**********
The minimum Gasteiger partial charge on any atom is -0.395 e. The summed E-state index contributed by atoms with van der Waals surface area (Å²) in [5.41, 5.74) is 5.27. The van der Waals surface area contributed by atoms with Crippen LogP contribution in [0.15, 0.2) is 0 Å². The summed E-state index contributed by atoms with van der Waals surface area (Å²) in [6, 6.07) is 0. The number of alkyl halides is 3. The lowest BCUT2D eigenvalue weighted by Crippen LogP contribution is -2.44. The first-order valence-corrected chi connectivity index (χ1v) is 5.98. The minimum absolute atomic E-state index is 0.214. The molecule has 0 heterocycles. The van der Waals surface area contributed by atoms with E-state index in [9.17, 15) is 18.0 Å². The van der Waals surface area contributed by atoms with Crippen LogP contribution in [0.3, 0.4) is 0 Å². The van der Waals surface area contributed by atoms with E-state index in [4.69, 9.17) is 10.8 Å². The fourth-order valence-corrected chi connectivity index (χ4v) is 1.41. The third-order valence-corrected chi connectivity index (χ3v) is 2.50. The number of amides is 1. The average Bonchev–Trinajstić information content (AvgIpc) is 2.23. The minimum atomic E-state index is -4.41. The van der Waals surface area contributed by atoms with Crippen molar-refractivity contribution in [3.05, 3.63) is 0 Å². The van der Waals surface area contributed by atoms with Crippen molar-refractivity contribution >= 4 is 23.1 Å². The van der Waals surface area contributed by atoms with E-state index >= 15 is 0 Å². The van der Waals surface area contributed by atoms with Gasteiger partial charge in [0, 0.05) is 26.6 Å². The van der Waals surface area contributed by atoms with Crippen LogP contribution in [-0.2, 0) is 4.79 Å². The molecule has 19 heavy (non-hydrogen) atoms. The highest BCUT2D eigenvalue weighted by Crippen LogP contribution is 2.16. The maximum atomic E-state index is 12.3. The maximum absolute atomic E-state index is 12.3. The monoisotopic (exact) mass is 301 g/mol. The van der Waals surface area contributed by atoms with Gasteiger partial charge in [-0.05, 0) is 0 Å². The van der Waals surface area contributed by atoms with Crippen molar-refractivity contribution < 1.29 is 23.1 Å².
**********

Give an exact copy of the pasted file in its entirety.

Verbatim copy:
The minimum Gasteiger partial charge on any atom is -0.395 e. The summed E-state index contributed by atoms with van der Waals surface area (Å²) in [5.41, 5.74) is 5.27. The van der Waals surface area contributed by atoms with Crippen LogP contribution in [0.15, 0.2) is 0 Å². The summed E-state index contributed by atoms with van der Waals surface area (Å²) in [6, 6.07) is 0. The number of alkyl halides is 3. The lowest BCUT2D eigenvalue weighted by Crippen LogP contribution is -2.44. The first-order valence-corrected chi connectivity index (χ1v) is 5.98. The minimum absolute atomic E-state index is 0.214. The molecule has 0 heterocycles. The van der Waals surface area contributed by atoms with E-state index in [9.17, 15) is 18.0 Å². The van der Waals surface area contributed by atoms with Crippen LogP contribution in [0.3, 0.4) is 0 Å². The van der Waals surface area contributed by atoms with E-state index in [4.69, 9.17) is 10.8 Å². The fourth-order valence-corrected chi connectivity index (χ4v) is 1.41. The third-order valence-corrected chi connectivity index (χ3v) is 2.50. The number of amides is 1. The average Bonchev–Trinajstić information content (AvgIpc) is 2.23. The minimum atomic E-state index is -4.41. The van der Waals surface area contributed by atoms with Crippen molar-refractivity contribution in [3.05, 3.63) is 0 Å². The van der Waals surface area contributed by atoms with Crippen molar-refractivity contribution >= 4 is 23.1 Å². The van der Waals surface area contributed by atoms with E-state index >= 15 is 0 Å². The van der Waals surface area contributed by atoms with Gasteiger partial charge in [0, 0.05) is 26.6 Å². The van der Waals surface area contributed by atoms with Crippen LogP contribution in [-0.2, 0) is 4.79 Å². The molecule has 19 heavy (non-hydrogen) atoms. The highest BCUT2D eigenvalue weighted by Crippen LogP contribution is 2.16. The maximum atomic E-state index is 12.3. The maximum absolute atomic E-state index is 12.3. The monoisotopic (exact) mass is 301 g/mol. The van der Waals surface area contributed by atoms with Gasteiger partial charge in [-0.05, 0) is 0 Å². The van der Waals surface area contributed by atoms with Crippen molar-refractivity contribution < 1.29 is 23.1 Å².